The first couple weeks here in Uganda have been great!
Washington and I have been traveling around Central and Northern Uganda to check on our former projects. We work hard to make sure the community takes ownership of the projects and sustains them. Now that we have 8 years worth of projects here, I can get a good idea of how sustainable our work actually is in Uganda. My goal was to be able to identify areas where we might need to improve our current design, remind project recipients of their responsibilities and take note of locations where we might want to do additional projects. We usually do one type of WaSH (Water and Sanitation, Hygiene) project per community. The community applies for either a rainwater catchment system, borehole well (where the soil is conducive) or multi-stall latrines. We set up our projects at community centers, such as Schools, Churches or Medical Clinics. The Principal, Pastor or Medical Clinic Supervisor are the people who are in charge of maintaining the WaSH projects, but they are supported by the community. For borehole wells, we insist that a Water Committee is established and small monthly dues are collected to maintain the pump. In Uganda, we install Indian Mark II pumps. Indian Mark II pumps are common here so parts are locally available and mechanics are in every sub-county. This method has worked for us these last 8 years in Uganda. In many countries, we teach people to build their own pumps, but if the community resists building their own, is willing to pay for maintenance and repair of a pump and we know there is a local mechanic, we will install those commercial manual pumps. I have only seen our most recent borehole well (video above) which was drilled just a few weeks ago. The other borehole wells are far outside where we have plans to check on this trip, but Washington will continue monitoring the projects and send updates.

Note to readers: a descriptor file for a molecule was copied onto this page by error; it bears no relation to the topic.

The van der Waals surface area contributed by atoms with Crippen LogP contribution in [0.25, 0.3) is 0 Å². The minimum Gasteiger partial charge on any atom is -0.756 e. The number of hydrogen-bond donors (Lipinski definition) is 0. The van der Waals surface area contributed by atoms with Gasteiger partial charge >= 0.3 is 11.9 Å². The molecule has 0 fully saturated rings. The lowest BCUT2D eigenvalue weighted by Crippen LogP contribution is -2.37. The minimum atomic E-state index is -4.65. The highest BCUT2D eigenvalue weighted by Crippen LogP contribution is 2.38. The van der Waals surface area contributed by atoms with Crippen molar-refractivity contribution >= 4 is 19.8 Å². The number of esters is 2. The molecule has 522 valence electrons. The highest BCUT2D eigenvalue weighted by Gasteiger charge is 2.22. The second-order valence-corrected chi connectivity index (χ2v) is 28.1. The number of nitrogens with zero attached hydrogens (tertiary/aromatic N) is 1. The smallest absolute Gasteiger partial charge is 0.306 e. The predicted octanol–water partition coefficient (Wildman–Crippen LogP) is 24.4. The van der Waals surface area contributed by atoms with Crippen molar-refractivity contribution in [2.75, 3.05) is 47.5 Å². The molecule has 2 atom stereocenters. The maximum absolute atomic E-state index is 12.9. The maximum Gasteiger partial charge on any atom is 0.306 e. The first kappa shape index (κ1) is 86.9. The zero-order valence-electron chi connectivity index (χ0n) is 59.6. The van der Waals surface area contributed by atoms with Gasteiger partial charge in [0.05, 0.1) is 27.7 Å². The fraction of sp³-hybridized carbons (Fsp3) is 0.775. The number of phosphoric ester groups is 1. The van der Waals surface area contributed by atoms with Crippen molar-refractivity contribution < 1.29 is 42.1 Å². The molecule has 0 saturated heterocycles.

So, now that you have a background of what we do in Uganda… let’s see a few of our former projects.
Kabakazi Primary School:
Year Completed: 2013
Notes: A cow charging past one of the tanks took out one of our flush pipes and gutter, so now we will implement small fences around the tanks if cows are also sharing the same land 🙂
Katuugo Parents School:
Year Completed: 2019
Notes: The school did a good job protecting the tanks by building the brick enclosures. There is some cracking because they built them too close to the tanks (which expand when filled with water) but everything functions well and the recipients are showing initiative in caring for the tanks.
St. Franciscan Medical Clinic:
Year Completed: 2018
Notes: This is a good example of improvements happening after we initiate a project. On a couple occasions, our work has brought attention to facilities and others come in to add to the work. We installed 10,000 liters of water storage tanks and gutters. Other aid came in after and now the medical clinic had about 20,000 additional liters of water storage and more gutters!
Kakooge Parents School:
Year Completed: 2016